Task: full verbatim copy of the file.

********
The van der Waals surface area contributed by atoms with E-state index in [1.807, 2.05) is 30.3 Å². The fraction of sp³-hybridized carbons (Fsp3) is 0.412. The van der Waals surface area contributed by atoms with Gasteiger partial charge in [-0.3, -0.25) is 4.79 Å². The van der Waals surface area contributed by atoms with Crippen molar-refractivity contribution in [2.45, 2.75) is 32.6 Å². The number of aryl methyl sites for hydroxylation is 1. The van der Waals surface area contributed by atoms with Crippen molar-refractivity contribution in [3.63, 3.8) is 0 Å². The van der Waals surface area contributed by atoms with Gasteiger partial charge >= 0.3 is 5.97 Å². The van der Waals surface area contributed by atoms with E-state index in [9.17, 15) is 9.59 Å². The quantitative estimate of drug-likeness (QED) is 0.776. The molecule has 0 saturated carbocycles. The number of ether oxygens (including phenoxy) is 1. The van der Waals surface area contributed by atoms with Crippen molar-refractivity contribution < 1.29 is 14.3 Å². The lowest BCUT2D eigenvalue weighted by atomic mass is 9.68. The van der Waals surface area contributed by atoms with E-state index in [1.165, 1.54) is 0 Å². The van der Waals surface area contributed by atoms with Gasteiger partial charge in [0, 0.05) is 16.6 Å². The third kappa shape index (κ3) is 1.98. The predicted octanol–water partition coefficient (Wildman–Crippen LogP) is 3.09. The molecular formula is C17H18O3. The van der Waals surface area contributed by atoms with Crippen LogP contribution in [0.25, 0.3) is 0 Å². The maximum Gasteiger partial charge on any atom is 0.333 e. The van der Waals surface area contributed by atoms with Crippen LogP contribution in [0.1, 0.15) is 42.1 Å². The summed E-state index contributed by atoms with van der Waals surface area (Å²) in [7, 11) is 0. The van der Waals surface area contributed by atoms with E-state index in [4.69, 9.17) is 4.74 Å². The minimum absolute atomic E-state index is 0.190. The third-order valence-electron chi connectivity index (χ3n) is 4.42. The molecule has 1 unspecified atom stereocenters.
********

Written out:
The van der Waals surface area contributed by atoms with E-state index in [1.807, 2.05) is 30.3 Å². The fraction of sp³-hybridized carbons (Fsp3) is 0.412. The van der Waals surface area contributed by atoms with Gasteiger partial charge in [-0.3, -0.25) is 4.79 Å². The van der Waals surface area contributed by atoms with Crippen molar-refractivity contribution in [2.45, 2.75) is 32.6 Å². The number of aryl methyl sites for hydroxylation is 1. The van der Waals surface area contributed by atoms with Crippen molar-refractivity contribution in [3.63, 3.8) is 0 Å². The van der Waals surface area contributed by atoms with Gasteiger partial charge >= 0.3 is 5.97 Å². The van der Waals surface area contributed by atoms with E-state index in [9.17, 15) is 9.59 Å². The quantitative estimate of drug-likeness (QED) is 0.776. The molecule has 0 saturated carbocycles. The number of ether oxygens (including phenoxy) is 1. The van der Waals surface area contributed by atoms with Crippen molar-refractivity contribution < 1.29 is 14.3 Å². The lowest BCUT2D eigenvalue weighted by atomic mass is 9.68. The van der Waals surface area contributed by atoms with E-state index in [1.165, 1.54) is 0 Å². The van der Waals surface area contributed by atoms with Gasteiger partial charge in [0, 0.05) is 16.6 Å². The third kappa shape index (κ3) is 1.98. The predicted octanol–water partition coefficient (Wildman–Crippen LogP) is 3.09. The molecular formula is C17H18O3. The van der Waals surface area contributed by atoms with Crippen LogP contribution in [0.25, 0.3) is 0 Å². The maximum Gasteiger partial charge on any atom is 0.333 e. The van der Waals surface area contributed by atoms with Crippen LogP contribution in [0.1, 0.15) is 42.1 Å². The summed E-state index contributed by atoms with van der Waals surface area (Å²) in [7, 11) is 0. The van der Waals surface area contributed by atoms with E-state index in [4.69, 9.17) is 4.74 Å². The minimum absolute atomic E-state index is 0.190. The third-order valence-electron chi connectivity index (χ3n) is 4.42. The molecule has 1 unspecified atom stereocenters.